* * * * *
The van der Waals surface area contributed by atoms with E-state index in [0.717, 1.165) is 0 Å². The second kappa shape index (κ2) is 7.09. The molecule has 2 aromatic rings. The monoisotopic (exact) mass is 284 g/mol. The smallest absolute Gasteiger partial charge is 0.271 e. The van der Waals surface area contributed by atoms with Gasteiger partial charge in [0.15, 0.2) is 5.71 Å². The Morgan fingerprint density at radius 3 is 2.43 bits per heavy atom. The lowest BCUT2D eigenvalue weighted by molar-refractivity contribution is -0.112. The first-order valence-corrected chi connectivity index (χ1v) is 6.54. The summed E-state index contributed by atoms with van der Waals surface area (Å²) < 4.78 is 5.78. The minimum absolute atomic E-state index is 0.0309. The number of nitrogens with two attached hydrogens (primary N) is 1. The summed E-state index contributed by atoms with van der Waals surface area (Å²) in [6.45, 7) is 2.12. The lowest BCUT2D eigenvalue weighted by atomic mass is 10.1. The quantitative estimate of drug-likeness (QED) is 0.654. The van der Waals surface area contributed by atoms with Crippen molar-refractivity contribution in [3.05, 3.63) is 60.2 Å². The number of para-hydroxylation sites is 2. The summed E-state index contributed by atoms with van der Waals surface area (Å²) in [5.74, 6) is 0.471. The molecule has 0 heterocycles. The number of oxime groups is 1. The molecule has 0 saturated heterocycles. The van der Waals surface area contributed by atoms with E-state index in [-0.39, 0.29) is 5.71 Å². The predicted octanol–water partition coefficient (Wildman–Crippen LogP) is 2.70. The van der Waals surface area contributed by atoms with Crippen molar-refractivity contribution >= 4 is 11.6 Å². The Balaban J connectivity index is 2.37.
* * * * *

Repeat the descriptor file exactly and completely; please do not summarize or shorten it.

The van der Waals surface area contributed by atoms with E-state index in [0.717, 1.165) is 0 Å². The second kappa shape index (κ2) is 7.09. The molecule has 2 aromatic rings. The monoisotopic (exact) mass is 284 g/mol. The smallest absolute Gasteiger partial charge is 0.271 e. The van der Waals surface area contributed by atoms with Gasteiger partial charge in [0.15, 0.2) is 5.71 Å². The Morgan fingerprint density at radius 3 is 2.43 bits per heavy atom. The lowest BCUT2D eigenvalue weighted by molar-refractivity contribution is -0.112. The first-order valence-corrected chi connectivity index (χ1v) is 6.54. The summed E-state index contributed by atoms with van der Waals surface area (Å²) < 4.78 is 5.78. The minimum absolute atomic E-state index is 0.0309. The number of nitrogens with two attached hydrogens (primary N) is 1. The summed E-state index contributed by atoms with van der Waals surface area (Å²) in [6.45, 7) is 2.12. The lowest BCUT2D eigenvalue weighted by atomic mass is 10.1. The quantitative estimate of drug-likeness (QED) is 0.654. The van der Waals surface area contributed by atoms with Crippen molar-refractivity contribution in [3.05, 3.63) is 60.2 Å². The number of para-hydroxylation sites is 2. The summed E-state index contributed by atoms with van der Waals surface area (Å²) in [5.74, 6) is 0.471. The molecule has 0 heterocycles. The number of oxime groups is 1. The molecule has 0 saturated heterocycles. The van der Waals surface area contributed by atoms with E-state index in [-0.39, 0.29) is 5.71 Å². The predicted octanol–water partition coefficient (Wildman–Crippen LogP) is 2.70. The van der Waals surface area contributed by atoms with Crippen molar-refractivity contribution >= 4 is 11.6 Å². The Balaban J connectivity index is 2.37.